These experiences have built my confidence during my quest to share what I have learned (and continue to learn) to other public safety instructors. Unfortunately, the culture of law enforcement training has created some road blocks. For example, at two law enforcement conferences in 2006 and 2008, my presentations on instructional design strategies for specialty units were not well attended. I found out later that learners considered the content to be over the heads of average police trainers. This surprised me, because many attendees were experienced and accomplished police trainers representing agencies from across the country who had been introduced to ADDIE as a part of their basic instructor training.

A changing culture

Finally, at a 2009 conference, I watched a presentation on Gagne's nine instructional events. An opening ceremonies speaker discussed a law enforcement instructor training program that exposes participants to the concepts of student-centered learning, instructional systems design, performance objectives, and learning methodologies. I was thrilled to hear some of these 30-year-old concepts and disciplines coming through law enforcement training channels. However, we are still behind the curve at the state and local levels.

In contrast, Canada and the United Kingdom educate police officers as professional trainers. People in the United Kingdom literally "mind the gap." Many of my Canadian colleagues introduce instructional systems design at their most basic levels of instructor development. In the United States, however, it is impossible for trainers to educate their administrators on the benefits of performance technology if they do not understand their role in the larger picture of organization performance. Additionally, we are not yet skilled at showing decision makers how the training function affects our organizations' missions, goals, and objectives.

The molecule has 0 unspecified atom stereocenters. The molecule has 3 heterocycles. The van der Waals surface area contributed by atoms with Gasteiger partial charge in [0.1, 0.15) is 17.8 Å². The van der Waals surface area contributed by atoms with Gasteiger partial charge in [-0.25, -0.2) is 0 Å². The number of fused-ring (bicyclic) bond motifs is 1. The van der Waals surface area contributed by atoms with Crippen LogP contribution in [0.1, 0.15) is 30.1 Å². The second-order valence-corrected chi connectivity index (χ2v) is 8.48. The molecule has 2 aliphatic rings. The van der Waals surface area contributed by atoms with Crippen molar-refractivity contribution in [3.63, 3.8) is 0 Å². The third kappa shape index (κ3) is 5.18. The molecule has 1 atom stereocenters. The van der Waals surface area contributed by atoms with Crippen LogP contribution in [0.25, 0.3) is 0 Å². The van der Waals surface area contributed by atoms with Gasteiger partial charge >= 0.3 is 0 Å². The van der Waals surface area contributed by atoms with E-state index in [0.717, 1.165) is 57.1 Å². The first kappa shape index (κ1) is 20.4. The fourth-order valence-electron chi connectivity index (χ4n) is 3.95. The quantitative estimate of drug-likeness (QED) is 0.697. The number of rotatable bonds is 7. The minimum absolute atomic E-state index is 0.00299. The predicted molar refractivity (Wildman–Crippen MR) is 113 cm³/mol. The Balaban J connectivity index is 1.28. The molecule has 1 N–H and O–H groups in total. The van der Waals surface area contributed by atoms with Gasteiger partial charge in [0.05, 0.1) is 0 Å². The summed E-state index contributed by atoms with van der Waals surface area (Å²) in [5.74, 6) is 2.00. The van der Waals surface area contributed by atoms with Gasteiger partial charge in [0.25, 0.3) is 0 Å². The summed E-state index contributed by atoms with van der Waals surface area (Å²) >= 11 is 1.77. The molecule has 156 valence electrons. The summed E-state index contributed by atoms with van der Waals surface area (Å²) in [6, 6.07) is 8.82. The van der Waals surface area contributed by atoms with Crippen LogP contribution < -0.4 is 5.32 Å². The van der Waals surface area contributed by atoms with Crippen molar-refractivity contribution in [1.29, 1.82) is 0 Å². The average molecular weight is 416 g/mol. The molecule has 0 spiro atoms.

Today I am paid as a consultant to provide the same concepts, knowledge, and skills that were ignored inside my former agency. I know I am not alone. Police trainers are constantly fighting for training dollars to better prepare our officers to perform their duties and to survive. My goal is to encourage other trainers to find creative avenues when approaching their police administrators to sell them on the training function.

Law enforcement agencies that are proactive lead the pack in the area of technology and professional development. These agencies, like the Los Angeles Sheriff's Department, take a more sophisticated approach to design training that produces more tangible results and illustrates ROI by reducing liability. Unfortunately, many more agencies are reactive and view training as a necessary evil. In these instances, a tragedy must occur before training is implemented. Some forces use training solely to address performance deficiencies, creating a punitive approach to HPI. Progressive trainers are too often seen as troublemakers by administrators rather than as problem identifiers - but they are the real trailblazers in law enforcement training.